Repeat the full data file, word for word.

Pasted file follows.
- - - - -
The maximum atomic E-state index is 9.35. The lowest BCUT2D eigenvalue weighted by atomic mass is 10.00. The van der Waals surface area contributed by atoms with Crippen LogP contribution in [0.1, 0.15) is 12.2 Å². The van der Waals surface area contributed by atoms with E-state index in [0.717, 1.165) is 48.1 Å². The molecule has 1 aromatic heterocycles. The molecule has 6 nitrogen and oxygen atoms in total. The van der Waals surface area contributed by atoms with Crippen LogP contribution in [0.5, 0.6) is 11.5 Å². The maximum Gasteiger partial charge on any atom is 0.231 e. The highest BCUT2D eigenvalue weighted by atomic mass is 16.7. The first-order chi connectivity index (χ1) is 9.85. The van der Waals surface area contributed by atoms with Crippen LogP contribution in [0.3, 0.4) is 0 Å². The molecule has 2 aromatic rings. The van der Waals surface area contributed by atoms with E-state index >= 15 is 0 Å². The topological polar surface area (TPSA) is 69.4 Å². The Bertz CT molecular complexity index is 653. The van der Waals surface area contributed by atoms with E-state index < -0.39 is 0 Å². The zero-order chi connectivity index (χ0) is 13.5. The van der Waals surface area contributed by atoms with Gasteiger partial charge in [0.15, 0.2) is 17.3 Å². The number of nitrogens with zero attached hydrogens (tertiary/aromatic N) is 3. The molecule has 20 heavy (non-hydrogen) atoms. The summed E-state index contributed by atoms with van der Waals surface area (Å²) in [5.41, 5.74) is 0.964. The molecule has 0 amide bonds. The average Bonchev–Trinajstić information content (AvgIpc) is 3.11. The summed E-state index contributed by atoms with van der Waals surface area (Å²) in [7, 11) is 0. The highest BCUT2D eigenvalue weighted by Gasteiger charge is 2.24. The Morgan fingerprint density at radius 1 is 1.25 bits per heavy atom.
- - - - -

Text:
The maximum atomic E-state index is 9.35. The lowest BCUT2D eigenvalue weighted by atomic mass is 10.00. The van der Waals surface area contributed by atoms with Crippen LogP contribution in [0.1, 0.15) is 12.2 Å². The van der Waals surface area contributed by atoms with E-state index in [0.717, 1.165) is 48.1 Å². The molecule has 1 aromatic heterocycles. The molecule has 6 nitrogen and oxygen atoms in total. The van der Waals surface area contributed by atoms with Crippen LogP contribution in [0.5, 0.6) is 11.5 Å². The maximum Gasteiger partial charge on any atom is 0.231 e. The highest BCUT2D eigenvalue weighted by atomic mass is 16.7. The first-order chi connectivity index (χ1) is 9.85. The van der Waals surface area contributed by atoms with Crippen LogP contribution in [0.3, 0.4) is 0 Å². The molecule has 2 aromatic rings. The van der Waals surface area contributed by atoms with E-state index >= 15 is 0 Å². The topological polar surface area (TPSA) is 69.4 Å². The Bertz CT molecular complexity index is 653. The van der Waals surface area contributed by atoms with E-state index < -0.39 is 0 Å². The zero-order chi connectivity index (χ0) is 13.5. The van der Waals surface area contributed by atoms with Gasteiger partial charge in [0.15, 0.2) is 17.3 Å². The number of nitrogens with zero attached hydrogens (tertiary/aromatic N) is 3. The molecule has 20 heavy (non-hydrogen) atoms. The summed E-state index contributed by atoms with van der Waals surface area (Å²) in [5.41, 5.74) is 0.964. The molecule has 0 amide bonds. The average Bonchev–Trinajstić information content (AvgIpc) is 3.11. The summed E-state index contributed by atoms with van der Waals surface area (Å²) in [7, 11) is 0. The highest BCUT2D eigenvalue weighted by Gasteiger charge is 2.24. The Morgan fingerprint density at radius 1 is 1.25 bits per heavy atom.